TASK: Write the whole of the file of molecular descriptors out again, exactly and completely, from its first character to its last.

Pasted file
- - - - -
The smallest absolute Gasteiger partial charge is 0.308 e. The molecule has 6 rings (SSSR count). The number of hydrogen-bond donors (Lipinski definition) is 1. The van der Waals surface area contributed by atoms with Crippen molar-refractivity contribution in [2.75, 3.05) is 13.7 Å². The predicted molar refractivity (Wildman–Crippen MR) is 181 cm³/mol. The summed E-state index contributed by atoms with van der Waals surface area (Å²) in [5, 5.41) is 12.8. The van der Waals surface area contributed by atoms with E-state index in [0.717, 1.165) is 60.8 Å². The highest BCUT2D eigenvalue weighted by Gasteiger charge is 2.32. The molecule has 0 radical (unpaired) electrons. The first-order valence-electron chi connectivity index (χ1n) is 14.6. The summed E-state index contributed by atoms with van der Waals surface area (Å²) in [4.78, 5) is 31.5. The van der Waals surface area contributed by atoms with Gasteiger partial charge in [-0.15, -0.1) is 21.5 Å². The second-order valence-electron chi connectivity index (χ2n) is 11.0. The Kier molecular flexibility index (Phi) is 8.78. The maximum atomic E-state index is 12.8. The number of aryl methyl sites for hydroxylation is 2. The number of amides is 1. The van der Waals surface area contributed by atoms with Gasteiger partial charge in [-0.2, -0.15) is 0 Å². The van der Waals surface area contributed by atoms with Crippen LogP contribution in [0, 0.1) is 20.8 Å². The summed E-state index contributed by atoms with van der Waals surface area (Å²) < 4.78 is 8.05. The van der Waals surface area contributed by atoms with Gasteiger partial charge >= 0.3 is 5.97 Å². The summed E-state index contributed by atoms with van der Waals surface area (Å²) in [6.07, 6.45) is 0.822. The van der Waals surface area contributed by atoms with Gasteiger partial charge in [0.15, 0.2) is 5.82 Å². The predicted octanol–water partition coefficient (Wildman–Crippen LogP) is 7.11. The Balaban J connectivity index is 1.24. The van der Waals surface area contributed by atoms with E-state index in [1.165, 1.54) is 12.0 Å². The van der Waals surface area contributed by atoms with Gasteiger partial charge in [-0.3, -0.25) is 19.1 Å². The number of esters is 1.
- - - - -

The smallest absolute Gasteiger partial charge is 0.308 e. The molecule has 6 rings (SSSR count). The number of hydrogen-bond donors (Lipinski definition) is 1. The van der Waals surface area contributed by atoms with Crippen molar-refractivity contribution in [2.75, 3.05) is 13.7 Å². The predicted molar refractivity (Wildman–Crippen MR) is 181 cm³/mol. The summed E-state index contributed by atoms with van der Waals surface area (Å²) in [5, 5.41) is 12.8. The van der Waals surface area contributed by atoms with E-state index in [0.717, 1.165) is 60.8 Å². The highest BCUT2D eigenvalue weighted by Gasteiger charge is 2.32. The molecule has 0 radical (unpaired) electrons. The first-order valence-electron chi connectivity index (χ1n) is 14.6. The summed E-state index contributed by atoms with van der Waals surface area (Å²) in [4.78, 5) is 31.5. The van der Waals surface area contributed by atoms with Gasteiger partial charge in [-0.15, -0.1) is 21.5 Å². The second-order valence-electron chi connectivity index (χ2n) is 11.0. The Kier molecular flexibility index (Phi) is 8.78. The maximum atomic E-state index is 12.8. The number of aryl methyl sites for hydroxylation is 2. The number of amides is 1. The van der Waals surface area contributed by atoms with Gasteiger partial charge in [-0.2, -0.15) is 0 Å². The van der Waals surface area contributed by atoms with Crippen LogP contribution in [0, 0.1) is 20.8 Å². The summed E-state index contributed by atoms with van der Waals surface area (Å²) < 4.78 is 8.05. The van der Waals surface area contributed by atoms with Gasteiger partial charge >= 0.3 is 5.97 Å². The summed E-state index contributed by atoms with van der Waals surface area (Å²) in [6.07, 6.45) is 0.822. The van der Waals surface area contributed by atoms with Gasteiger partial charge in [0.15, 0.2) is 5.82 Å². The predicted octanol–water partition coefficient (Wildman–Crippen LogP) is 7.11. The Balaban J connectivity index is 1.24. The van der Waals surface area contributed by atoms with E-state index in [1.165, 1.54) is 12.0 Å². The van der Waals surface area contributed by atoms with Gasteiger partial charge in [-0.3, -0.25) is 19.1 Å². The number of esters is 1.